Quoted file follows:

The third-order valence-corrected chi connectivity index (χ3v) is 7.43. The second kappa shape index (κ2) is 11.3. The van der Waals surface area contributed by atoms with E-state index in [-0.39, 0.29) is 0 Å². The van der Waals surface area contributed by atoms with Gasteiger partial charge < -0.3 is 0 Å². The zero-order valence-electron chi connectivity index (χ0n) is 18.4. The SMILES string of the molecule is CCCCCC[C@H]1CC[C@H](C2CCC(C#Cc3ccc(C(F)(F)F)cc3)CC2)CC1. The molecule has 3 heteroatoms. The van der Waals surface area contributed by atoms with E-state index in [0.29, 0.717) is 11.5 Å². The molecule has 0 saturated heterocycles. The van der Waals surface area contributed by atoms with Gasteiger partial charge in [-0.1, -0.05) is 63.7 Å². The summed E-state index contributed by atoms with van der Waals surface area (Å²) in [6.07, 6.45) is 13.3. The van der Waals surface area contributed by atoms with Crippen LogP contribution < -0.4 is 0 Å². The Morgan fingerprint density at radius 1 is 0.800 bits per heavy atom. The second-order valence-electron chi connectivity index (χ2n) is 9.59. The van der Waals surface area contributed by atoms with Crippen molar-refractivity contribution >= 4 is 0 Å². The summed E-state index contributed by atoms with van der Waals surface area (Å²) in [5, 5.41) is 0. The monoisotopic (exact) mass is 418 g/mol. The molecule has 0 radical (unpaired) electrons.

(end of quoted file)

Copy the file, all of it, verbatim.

The third-order valence-corrected chi connectivity index (χ3v) is 7.43. The second kappa shape index (κ2) is 11.3. The van der Waals surface area contributed by atoms with E-state index in [-0.39, 0.29) is 0 Å². The van der Waals surface area contributed by atoms with Gasteiger partial charge < -0.3 is 0 Å². The zero-order valence-electron chi connectivity index (χ0n) is 18.4. The SMILES string of the molecule is CCCCCC[C@H]1CC[C@H](C2CCC(C#Cc3ccc(C(F)(F)F)cc3)CC2)CC1. The molecule has 3 heteroatoms. The van der Waals surface area contributed by atoms with E-state index in [0.29, 0.717) is 11.5 Å². The molecule has 0 saturated heterocycles. The van der Waals surface area contributed by atoms with Gasteiger partial charge in [-0.1, -0.05) is 63.7 Å². The summed E-state index contributed by atoms with van der Waals surface area (Å²) in [6.07, 6.45) is 13.3. The van der Waals surface area contributed by atoms with Crippen LogP contribution < -0.4 is 0 Å². The Morgan fingerprint density at radius 1 is 0.800 bits per heavy atom. The second-order valence-electron chi connectivity index (χ2n) is 9.59. The van der Waals surface area contributed by atoms with Crippen molar-refractivity contribution >= 4 is 0 Å². The summed E-state index contributed by atoms with van der Waals surface area (Å²) in [5, 5.41) is 0. The monoisotopic (exact) mass is 418 g/mol. The molecule has 0 radical (unpaired) electrons.